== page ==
C. S. Lewis and the Christian Worldview, by Michael L. Peterson

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In 1947, Time Magazine called him "one of the most influential speakers of Christianity in the English-speaking world". More than 50 years later, in 2000, Christianity Today recognized him as the most influential Christian writer of the 20th century – and continues to be one of Amazon's best-selling authors.

This is how Michael Peterson introduces the subject of this exemplary intellectual biography. C. S. Lewis will likely appear on the bookshelves of most Church Times readers – Narnia, Screwtape, and Malcolm may be well-known names. But his fantasy fiction and popular theology was inspired and shaped by a philosophical journey that led from atheism to his embrace of Orthodox Christianity. As he himself said: "Imagination is the organ of meaning", but "reason is the natural organ of truth".

However, Lewis was not systematic in his articulation of the philosophy that influenced his progress towards the Christian worldview. Here, Peterson tries to provide such a systematic treatment, with typical Lewis accessibility.

This is a literary-philosophical "biography" because Lewis & # 39; diverse and extensive publications can only be understood in the light of his personal history. Peterson skilfully negotiates the balance between the biography that illuminates Lewis' intellectual odyssey and the explanation.

Peterson defines a worldview as "a comprehensive and coherent set of beliefs about the deepest issues – the nature of reality, humanity, morality, and meaning." Since his college days, Lewis had been looking for a worldview that could live up to his commitment to reason, imagination, experience, and everyday life. Atheism, idealism, and theism all contributed to the advancement of his thought until he gave in to Christianity's explanatory claims as "the most despondent and reluctant convert in England."

He recognized an intense lifelong desire for something beyond this world, and this "argument from desire", paired with arguments from morality and reason, is carefully explained before Peterson addresses specific philosophical challenges to religious belief and the particular teachings of Christianity turns to.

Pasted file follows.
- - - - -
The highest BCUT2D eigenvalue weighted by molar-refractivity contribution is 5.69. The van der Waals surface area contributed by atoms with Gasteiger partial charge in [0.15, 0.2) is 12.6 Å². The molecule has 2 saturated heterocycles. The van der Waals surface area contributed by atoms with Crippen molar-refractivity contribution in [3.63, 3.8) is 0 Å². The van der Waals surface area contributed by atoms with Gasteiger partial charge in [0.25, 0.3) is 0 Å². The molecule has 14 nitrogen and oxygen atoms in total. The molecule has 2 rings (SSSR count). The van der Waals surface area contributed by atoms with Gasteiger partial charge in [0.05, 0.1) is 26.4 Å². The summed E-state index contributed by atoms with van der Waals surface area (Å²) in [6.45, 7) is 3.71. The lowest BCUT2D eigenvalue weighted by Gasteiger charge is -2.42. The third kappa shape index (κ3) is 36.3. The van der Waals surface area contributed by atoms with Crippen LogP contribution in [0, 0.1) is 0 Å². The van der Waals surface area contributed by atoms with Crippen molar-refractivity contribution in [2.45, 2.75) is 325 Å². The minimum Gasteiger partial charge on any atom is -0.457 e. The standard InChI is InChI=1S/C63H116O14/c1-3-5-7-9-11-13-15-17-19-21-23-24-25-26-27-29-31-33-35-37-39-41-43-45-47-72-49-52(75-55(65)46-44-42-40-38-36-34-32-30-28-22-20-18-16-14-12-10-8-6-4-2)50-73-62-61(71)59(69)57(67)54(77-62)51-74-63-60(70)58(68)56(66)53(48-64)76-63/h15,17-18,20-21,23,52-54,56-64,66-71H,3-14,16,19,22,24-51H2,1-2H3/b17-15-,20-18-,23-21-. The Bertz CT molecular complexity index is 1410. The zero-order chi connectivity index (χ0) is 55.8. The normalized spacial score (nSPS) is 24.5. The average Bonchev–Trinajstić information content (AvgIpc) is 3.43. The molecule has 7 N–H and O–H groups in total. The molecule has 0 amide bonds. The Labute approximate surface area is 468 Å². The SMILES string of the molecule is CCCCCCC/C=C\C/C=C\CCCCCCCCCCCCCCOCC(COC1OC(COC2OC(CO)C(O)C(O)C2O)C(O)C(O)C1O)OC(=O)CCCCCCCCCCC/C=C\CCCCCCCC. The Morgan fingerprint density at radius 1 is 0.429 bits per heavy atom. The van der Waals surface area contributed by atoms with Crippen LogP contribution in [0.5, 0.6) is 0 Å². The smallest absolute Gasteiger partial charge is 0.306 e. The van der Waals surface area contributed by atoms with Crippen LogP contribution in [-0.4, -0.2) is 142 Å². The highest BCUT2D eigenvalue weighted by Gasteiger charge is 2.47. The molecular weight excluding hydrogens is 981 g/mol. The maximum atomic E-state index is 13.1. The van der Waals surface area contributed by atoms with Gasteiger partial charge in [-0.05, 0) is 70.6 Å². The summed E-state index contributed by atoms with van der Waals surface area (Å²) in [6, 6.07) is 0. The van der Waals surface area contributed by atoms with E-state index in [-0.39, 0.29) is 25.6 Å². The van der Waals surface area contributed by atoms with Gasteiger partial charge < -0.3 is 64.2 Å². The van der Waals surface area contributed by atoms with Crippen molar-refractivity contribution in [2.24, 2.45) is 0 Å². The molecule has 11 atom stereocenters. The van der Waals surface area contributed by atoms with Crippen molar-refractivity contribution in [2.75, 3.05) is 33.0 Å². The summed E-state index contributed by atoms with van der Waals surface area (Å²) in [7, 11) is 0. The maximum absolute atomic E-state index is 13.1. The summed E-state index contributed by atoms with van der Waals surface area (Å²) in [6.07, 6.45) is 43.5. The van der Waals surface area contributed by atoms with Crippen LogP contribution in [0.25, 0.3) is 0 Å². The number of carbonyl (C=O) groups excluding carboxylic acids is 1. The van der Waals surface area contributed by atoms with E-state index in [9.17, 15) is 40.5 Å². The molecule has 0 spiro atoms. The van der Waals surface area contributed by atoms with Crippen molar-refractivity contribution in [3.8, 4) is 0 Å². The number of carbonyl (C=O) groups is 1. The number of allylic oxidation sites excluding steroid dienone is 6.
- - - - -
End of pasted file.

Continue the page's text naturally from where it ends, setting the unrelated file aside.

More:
Everett Collection / AlamyC. S. Lewis, c. Early 1960s

The relationship between science and religion, what it means to be human, and the problem of pain are addressed by Lewis in a way that is both logical and conscientiously honest. Trinity, incarnation, redemption, prayer, providence and life after death are defended against well-known philosophical challenges, whereby both reason and imagination are characteristically addressed.

In addressing these issues, Peterson constantly emphasizes Lewis' confidence in the probability or "inference of the best explanation" as the basis for agreeing to an Orthodox Christian worldview. For many believers, there is no substitute for certainty, but for Lewis, the likelihood provided sufficient explanations for a profession of "mere" (i.e., pure) Christianity.

The particular article in the title of the book is problematic. Peterson firmly believes that it is not essentially about Lewis’s personal Christian worldview, but rather about his discovery of the Christian worldview. But is there such a thing? For Lewis, the credible principles of Orthodox Christianity convey such a definitive worldview, albeit through a variety of denominational manifestations. It is controversial whether this corresponds to the development of the worldview of Christianity over 2000 years.

Nonetheless, it is an impressive achievement to have Lewis' personal and special Christian worldview so clearly and convincingly explained and explained.

The Rt. Rev. Dr. John Saxbee is a former Bishop of Lincoln.

C. S. Lewis and the Christian Weltanschauung
Michael L. Peterson
OUP £ 19.99
Church Times bookstore £ 18

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